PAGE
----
Because in my world, freshly baked, still melty cookies are always better than day old ones. Yes, we’ve come this far only for you to find out I’m kind of a cookie snob. Sorry!
But fear not: if you’re in the mood for cookies the next day, you can just whip up another batch. The recipe only makes four cookies, after all.
All you need to do to make them is: stir together the ingredients, let dough chill while the oven preheats, then scoop and bake!
They’re made in 1-bowl with less than 10 ingredients, and can literally be made anytime a cookie craving strikes (particularly if you keep your pantry well stocked for cookie emergencies).
We ate them every night last week while I was perfecting the recipe (tough job, I know…), and will likely make them again tonight, since cookies are the best. End of story.
If you make this recipe, let me know how it turns out! Leave a comment below, or tag me in your pictures on Instagram!
- 1/4 cup soft/room temperature virgin coconut oil*
- 1/4 cup maple syrup
- 1/4 teaspoon vanilla extract
- 1/4 teaspoon salt
- 1/4 teaspoon baking powder
- 1/4 teaspoon baking soda
- 1/2 cup white whole wheat flour**
- 1/4 cup quick-cooking oats
- 1/4 cup roughly chopped chocolate (I'm a dark chocolate fan, but use whatever you love!)
- 1. Put coconut oil, maple syrup, and vanilla into a small bowl and stir well to combine, mixing with a spoon until they're fully incorporated and creamy (it may looks weirdly chunky for a few seconds while the maple syrup and oil resist blending together, but they will get nice and creamy eventually!). Add all remaining ingredients and stir to combine.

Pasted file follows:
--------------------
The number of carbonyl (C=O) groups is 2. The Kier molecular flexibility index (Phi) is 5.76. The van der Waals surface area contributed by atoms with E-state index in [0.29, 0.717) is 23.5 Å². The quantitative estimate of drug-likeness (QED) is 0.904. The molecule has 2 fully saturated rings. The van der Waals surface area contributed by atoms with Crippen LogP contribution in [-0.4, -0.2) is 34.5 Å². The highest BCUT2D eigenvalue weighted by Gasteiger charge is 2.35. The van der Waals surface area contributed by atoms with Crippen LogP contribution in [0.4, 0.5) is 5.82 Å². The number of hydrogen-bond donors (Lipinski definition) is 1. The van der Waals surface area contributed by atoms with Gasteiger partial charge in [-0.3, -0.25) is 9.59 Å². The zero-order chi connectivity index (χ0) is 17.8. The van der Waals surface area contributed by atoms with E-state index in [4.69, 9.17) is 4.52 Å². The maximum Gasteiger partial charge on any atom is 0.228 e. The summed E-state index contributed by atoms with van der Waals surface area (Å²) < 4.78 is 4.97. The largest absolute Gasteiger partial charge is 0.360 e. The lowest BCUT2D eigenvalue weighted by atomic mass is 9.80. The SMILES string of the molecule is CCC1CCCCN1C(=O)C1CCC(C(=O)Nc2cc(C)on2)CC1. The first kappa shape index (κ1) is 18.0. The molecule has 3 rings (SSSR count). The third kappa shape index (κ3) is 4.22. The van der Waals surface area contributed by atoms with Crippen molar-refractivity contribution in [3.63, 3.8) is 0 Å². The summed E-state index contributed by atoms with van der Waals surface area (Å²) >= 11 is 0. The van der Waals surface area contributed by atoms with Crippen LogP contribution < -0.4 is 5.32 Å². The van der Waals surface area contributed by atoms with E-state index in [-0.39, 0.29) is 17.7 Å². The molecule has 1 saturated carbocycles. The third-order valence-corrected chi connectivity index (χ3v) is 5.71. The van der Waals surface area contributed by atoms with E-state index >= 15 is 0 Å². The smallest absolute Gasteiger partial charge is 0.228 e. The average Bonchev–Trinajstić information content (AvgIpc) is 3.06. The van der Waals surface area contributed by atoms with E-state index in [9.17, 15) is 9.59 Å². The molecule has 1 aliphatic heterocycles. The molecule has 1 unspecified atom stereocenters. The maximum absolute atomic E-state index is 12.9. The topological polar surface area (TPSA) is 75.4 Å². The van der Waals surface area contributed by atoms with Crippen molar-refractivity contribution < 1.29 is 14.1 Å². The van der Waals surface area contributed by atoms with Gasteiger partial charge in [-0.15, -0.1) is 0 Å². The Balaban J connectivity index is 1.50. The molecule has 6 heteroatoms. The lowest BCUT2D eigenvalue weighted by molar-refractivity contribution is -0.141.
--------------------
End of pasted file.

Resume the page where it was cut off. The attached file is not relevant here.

- 2. Place bowl of cookie dough in the fridge to chill while you preheat the oven to 350 degrees Fahrenheit. While you wait, line a sheet pan with parchment paper (just for easier clean-up, not actually necessary to prevent them from sticking!).
- 3. When oven is preheated, scoop the dough into 4 even balls and spread out on the cookie sheet. Bake for 8-10 minutes, or until cookies are flattened and golden around the edges, but still soft in the middle. Let cookies cool on the pan for 5 minutes before eating, to help them hold their shape better!
- 4. Leftovers keep well at room temperature for up to 5 days, though I suspect you won't have any trouble getting rid of all four of these cookies on the day you bake them.
- *If your coconut oil isn't soft at room temperature, run the sealed jar under hot water for a minute to soften it up before using (or measure out the coconut oil and microwave in 5-second intervals until soft, but not melted). These cookies are also great with 1/4 cup of softened butter instead!
- **White whole wheat has the same nutrition profile as traditional whole wheat, but a much milder flavor and more delicate texture. If you don't have any on hand, all-purpose flour works just as well here, as does half regular whole wheat and half all-purpose.